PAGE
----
b. Study the needs of care recipients and the nature of care provided by family caregivers, availability and sufficiency of caregiver training programs or caregiver training opportunities, and the frequency with which caregivers engage in those programs or opportunities
c. Identify costs and burdens associated with caregiving, incorporating input from diverse stakeholders and interest groups that reflect diverse patient and caregiver populations
d. Study disparities in availability of and access to caregiver services (geography, income, awareness, socio-cultural caregiving practices)
e. Study ways the state, including employers, can be more supportive of employed caregivers
f. Study serious illness care and special needs workforce, including pre-service and in-service training, opportunities to develop the workforce pipeline, and methods of supporting wages and addressing provider burnout and compassion fatigue
g. Operate with a shared authority across agency divisions and with focus across lifespan in order to ensure broad responsibility and support across stakeholders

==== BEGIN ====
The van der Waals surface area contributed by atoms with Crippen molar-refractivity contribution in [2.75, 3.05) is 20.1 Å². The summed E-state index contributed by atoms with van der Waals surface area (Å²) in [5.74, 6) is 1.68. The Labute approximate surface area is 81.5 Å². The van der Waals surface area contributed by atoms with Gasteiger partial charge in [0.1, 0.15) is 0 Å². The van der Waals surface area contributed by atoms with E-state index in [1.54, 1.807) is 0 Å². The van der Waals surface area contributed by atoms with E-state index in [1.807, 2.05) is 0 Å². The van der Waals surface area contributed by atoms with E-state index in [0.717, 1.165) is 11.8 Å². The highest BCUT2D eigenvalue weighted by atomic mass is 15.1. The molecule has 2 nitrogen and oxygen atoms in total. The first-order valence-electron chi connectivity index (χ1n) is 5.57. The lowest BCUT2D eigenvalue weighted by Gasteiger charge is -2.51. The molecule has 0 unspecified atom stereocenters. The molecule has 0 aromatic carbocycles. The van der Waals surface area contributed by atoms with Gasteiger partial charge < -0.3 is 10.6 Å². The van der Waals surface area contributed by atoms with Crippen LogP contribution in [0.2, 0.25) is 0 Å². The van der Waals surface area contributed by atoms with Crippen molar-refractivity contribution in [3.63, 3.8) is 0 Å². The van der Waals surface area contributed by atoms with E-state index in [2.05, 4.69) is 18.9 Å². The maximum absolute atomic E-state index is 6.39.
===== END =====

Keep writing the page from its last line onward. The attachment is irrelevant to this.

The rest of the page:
h. Include study of the feasibility, benefits, and challenges of establishing a state-based benefit for long-term supports and services, and recommendations
i. Report study results and additional recommendations to the North Carolina General Assembly, the governor, and other stakeholders
Closing Health Insurance Coverage Gap
The task force and NCSI Coalition recognized the importance of closing the health insurance coverage gap and looking at federal subsidies, Medicaid expansion, and the need for people with serious illness to have adequate coverage.
RECOMMENDATION 3.6-1a: Expand access to coverage for health care services
In order to ensure access to health care services for individuals with serious illness: